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Early in 1940 Ohl examined a silicon sample that had a crack down its middle. Something was strange about that crystal: when it was exposed to light, the current flowing between the two sides of the crack jumped significantly. Baffled, Ohl showed the bizarre sample to his Bell colleagues, who were equally amazed. No one had ever seen a photovoltaic reaction like it.

The researchers discovered that the crack was a dividing line between two  impurities in the silicon. One type of silicon had an excess of electrons, the other a deficit. They named them p-type for positive and n-type for negative, and the barrier between the two was dubbed the p-n junction. Gradually, the group realized that photons give the excess electrons in the n-type material enough of an energy boost to cross the junction and produce a current.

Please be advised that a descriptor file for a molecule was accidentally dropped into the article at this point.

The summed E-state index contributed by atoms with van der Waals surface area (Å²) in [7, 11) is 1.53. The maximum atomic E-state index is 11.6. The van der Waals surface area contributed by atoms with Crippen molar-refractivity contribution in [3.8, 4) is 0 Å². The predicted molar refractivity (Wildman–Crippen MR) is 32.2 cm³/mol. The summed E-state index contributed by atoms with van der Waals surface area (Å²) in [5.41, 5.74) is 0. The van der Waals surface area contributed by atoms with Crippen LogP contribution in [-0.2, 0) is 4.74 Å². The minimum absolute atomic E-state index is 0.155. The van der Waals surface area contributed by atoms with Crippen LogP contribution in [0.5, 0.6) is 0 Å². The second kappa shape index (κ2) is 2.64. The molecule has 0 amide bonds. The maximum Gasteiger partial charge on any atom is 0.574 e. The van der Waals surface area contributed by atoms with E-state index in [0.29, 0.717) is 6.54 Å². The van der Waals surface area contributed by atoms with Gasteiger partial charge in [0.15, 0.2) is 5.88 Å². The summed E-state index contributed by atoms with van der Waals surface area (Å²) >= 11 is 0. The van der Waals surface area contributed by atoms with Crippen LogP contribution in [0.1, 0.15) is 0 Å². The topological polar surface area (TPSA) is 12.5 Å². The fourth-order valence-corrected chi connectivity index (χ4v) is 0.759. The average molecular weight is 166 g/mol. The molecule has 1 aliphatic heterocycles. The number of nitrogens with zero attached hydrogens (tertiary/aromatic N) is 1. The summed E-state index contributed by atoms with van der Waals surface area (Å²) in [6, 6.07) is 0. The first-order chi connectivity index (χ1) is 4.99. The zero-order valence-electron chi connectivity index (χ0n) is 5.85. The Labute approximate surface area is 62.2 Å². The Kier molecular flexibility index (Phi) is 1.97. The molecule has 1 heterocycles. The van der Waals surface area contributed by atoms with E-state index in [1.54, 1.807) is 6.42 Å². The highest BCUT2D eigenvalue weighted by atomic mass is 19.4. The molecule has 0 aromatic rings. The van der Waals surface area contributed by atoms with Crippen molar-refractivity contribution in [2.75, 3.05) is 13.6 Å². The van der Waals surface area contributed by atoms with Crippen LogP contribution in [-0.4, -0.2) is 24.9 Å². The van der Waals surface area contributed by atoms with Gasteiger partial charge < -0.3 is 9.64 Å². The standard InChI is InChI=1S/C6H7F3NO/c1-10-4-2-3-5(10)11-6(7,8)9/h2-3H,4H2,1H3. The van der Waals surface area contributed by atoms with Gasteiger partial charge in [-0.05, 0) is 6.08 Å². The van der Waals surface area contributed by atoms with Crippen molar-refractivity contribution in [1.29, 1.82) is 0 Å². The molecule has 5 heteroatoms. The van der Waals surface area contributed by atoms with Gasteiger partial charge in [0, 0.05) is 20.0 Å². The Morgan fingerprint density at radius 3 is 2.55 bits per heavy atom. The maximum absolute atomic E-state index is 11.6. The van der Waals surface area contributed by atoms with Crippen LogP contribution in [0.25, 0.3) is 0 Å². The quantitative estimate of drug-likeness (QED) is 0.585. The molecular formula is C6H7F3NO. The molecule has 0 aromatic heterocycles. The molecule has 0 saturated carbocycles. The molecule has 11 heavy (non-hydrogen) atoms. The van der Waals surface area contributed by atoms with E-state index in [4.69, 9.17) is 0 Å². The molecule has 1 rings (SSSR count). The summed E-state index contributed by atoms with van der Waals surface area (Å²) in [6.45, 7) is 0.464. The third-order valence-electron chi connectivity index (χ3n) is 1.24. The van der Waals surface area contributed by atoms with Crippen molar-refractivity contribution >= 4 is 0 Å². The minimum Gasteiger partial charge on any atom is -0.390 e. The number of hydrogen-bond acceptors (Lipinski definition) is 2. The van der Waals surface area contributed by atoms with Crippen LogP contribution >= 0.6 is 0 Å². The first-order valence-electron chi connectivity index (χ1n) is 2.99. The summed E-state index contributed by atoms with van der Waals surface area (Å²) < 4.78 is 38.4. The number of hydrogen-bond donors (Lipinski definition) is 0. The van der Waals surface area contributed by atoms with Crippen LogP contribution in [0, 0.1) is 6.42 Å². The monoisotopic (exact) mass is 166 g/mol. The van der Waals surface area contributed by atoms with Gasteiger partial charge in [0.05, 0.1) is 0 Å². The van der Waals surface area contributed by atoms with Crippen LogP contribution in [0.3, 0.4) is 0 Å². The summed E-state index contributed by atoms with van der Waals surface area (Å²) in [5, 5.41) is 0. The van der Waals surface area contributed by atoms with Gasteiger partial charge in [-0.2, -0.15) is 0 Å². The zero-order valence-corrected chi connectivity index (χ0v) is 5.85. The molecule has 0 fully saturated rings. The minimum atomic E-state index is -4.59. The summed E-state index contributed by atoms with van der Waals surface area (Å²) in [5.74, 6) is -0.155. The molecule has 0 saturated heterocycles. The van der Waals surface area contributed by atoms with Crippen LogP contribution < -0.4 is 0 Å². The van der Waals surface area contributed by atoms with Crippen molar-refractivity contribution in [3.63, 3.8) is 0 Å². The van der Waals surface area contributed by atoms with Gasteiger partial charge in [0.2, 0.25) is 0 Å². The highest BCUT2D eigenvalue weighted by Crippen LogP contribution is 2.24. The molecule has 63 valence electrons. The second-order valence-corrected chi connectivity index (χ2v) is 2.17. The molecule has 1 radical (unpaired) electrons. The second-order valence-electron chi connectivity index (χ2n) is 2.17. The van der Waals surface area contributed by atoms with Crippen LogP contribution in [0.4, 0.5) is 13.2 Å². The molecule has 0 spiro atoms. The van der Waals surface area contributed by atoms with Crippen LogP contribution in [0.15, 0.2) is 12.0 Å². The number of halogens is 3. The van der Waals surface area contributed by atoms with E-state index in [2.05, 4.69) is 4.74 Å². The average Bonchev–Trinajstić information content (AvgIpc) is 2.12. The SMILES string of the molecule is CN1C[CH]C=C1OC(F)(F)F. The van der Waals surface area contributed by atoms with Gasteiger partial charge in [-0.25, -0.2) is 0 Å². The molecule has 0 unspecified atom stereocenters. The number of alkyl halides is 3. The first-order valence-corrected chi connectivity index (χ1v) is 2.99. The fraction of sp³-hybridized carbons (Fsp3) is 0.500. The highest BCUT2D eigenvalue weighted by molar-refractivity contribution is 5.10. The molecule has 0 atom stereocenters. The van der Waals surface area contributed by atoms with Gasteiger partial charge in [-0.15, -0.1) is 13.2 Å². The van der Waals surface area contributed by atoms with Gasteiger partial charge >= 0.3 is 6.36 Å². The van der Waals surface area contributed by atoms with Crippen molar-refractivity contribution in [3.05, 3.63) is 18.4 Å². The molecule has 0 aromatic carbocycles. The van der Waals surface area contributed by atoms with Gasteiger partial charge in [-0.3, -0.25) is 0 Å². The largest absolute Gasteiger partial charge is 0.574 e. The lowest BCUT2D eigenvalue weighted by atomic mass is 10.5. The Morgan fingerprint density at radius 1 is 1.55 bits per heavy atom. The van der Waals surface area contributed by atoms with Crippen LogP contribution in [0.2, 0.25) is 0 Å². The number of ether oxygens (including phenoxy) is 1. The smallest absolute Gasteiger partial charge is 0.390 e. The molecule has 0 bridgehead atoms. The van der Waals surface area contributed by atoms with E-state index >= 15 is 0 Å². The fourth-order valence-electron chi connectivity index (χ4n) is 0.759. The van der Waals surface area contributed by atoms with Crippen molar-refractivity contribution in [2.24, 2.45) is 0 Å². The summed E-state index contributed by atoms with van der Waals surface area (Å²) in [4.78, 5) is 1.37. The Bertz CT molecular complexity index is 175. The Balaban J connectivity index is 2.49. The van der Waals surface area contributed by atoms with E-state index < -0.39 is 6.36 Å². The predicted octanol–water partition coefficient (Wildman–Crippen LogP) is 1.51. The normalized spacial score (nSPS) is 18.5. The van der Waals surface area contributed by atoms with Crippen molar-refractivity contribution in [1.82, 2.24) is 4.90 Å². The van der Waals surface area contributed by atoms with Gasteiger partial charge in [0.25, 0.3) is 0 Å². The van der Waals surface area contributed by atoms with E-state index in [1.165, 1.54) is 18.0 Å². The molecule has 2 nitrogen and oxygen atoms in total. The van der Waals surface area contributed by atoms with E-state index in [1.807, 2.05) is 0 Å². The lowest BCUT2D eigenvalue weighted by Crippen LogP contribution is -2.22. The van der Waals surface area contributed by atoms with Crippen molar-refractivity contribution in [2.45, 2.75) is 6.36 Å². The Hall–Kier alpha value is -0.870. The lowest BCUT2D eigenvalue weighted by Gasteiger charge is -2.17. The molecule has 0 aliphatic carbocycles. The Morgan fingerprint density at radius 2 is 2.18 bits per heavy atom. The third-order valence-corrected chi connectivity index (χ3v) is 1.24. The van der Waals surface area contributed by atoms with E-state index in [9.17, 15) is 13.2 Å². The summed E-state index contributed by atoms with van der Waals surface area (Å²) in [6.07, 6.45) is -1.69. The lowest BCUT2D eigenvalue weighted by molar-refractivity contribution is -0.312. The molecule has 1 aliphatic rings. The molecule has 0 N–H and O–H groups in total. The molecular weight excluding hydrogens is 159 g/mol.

Although Ohl’s original crystals didn’t produce nearly enough power for commercial use, his research into p- and n-type silicon led to Bell Labs’ creation of the first modern solar cell in 1954. The first transistors also were based on the p-n junction. When Ohl held his unusual crystal to the light in 1940, he unwittingly began the transition from vacuum tubes to integrated circuits.

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